Operation Pocket Field Pillow (PFP)

We held a smaller sew-in at the Beazley Senior Center yesterday, and yet still managed to complete nearly 200 ACU field pillows. Along with hundreds more, this group of pocket field pillows will be headed to Afghanistan shortly.

Resurrection Church in Portsmouth is sponsoring the sew-in next Tuesday, and they gener0usly offered me a booth at their Fall Festival to promote Operation PFP this past weekend. I brought all the small ACU key fobs with me, set up a booth with Nick’s picture on it (I swear, my Soldier is SO handsome!) and some info about the project. Folks stopped by all day long to either buy a key chain, drop a few dollars in the pot, or tell me about their own troop.

So, now we have a little more money for shipping, and we might even snag a few  volunteers from that booth. Thank you, Eleanor!

Until Tuesday then…HOOAH!!!

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The last of 13 boxes of ACU Pocket Field Pillows is headed to a CAV regiment at FOB Sarkari Karez in southern Afghanistan. This regiment, part of the 10th Mountain Division, belongs to a BCT that will start to redeploy back home in several months.

One of the boxes contains the 12,000th PFP we’ve made and shipped; kinda sounds like alot — until I remember that we have about 100,000 American troops still in Afghanistan, and as they return home, replacements are sent to take their places.

The current administration is talking about withdrawal sometime in ’14…not soon enough for me.

In the meantime, we will continue working to let these young men and women know that we will not forget them.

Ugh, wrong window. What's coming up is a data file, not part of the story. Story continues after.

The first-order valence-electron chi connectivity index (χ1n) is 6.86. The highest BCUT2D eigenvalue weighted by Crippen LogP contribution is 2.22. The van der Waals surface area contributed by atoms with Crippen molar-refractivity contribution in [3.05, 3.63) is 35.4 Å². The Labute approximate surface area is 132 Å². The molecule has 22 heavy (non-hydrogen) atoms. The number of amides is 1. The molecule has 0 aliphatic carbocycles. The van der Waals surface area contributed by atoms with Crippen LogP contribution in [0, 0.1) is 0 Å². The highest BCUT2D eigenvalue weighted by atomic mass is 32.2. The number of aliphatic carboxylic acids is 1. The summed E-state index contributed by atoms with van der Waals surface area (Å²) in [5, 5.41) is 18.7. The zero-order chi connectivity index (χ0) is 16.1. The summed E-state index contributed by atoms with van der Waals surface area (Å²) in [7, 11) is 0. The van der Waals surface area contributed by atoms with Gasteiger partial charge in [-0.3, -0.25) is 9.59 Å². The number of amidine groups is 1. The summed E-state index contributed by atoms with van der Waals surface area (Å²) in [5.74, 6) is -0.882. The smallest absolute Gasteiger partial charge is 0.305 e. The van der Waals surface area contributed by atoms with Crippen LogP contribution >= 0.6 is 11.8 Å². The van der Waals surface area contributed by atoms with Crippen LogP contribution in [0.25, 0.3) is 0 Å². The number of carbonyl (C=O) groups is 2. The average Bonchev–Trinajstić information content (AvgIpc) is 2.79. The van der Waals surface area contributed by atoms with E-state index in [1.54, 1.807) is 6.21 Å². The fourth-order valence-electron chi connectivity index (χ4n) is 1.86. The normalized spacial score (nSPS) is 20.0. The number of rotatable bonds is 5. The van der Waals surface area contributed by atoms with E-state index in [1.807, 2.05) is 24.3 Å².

I received an email this morning from a Soldier with the 2-183CAV. The Soldiers in this regiment, all from Virginia, deployed to Iraq, COS Kalsu (Contingency Operating Station), just south of Baghdad.

Several weeks ago, we shipped several hundred field pillows to this regiment, and we couldn’t have done it without the support of the Churchland Lions Club.

Hello Operation Field Pillow!

Attached is a picture of me.  What you can’t see is the fact that I am sitting on one of your fine pillows.  You see, the seats in a Mine Resistant Ambush Protected (MRAP) vehicle are not too comfy and the pillow is perfect for taking the edge off.  Several Soldiers use it for the same reason.  We also take them on our overnight trips driving all over Iraq for when it is time to hit the hay.  So, on behalf of my unit, I wanted to thank you for your hard work that went into making all of those.  I know it wasn’t
easy…just please know that the guys got a kick out of them, they were distributed to Soldiers, and that they are being used.  You’re great Americans!

CPT BRIAN M GALLAVAN

Thanks so much, Brian, for taking your time to write! Your friends and families miss you all; and please know that you are not forgotten.

I’ve been coordinating this effort for the VNG troops with Pam Korsen, the Task Force 183 Squadron Family Readiness Coordinator. The 2-183rd CAV deployed, along with their supporting units, hundreds and hundreds of troops all from Virginia to Iraq. And we’ve made ACU field pillows for all of them.

The first wave of boxes has been shipped, and more will be on the way as soon as we know where to send them. The small box you see on the top is headed to Afghanistan, to our adopted Soldier, Daniel Pena (he’s in Kandahar with the 4th Infantry Division). I heard from a Chaplain with the 3-71 CAV that there were lots and lots of Soldiers who could use a little support from home. He sent me a list of 11 young troops, and I sent the list out to all the PFP volunteers; before 24 hours passed, each of those troops had someone back home to stand up for him.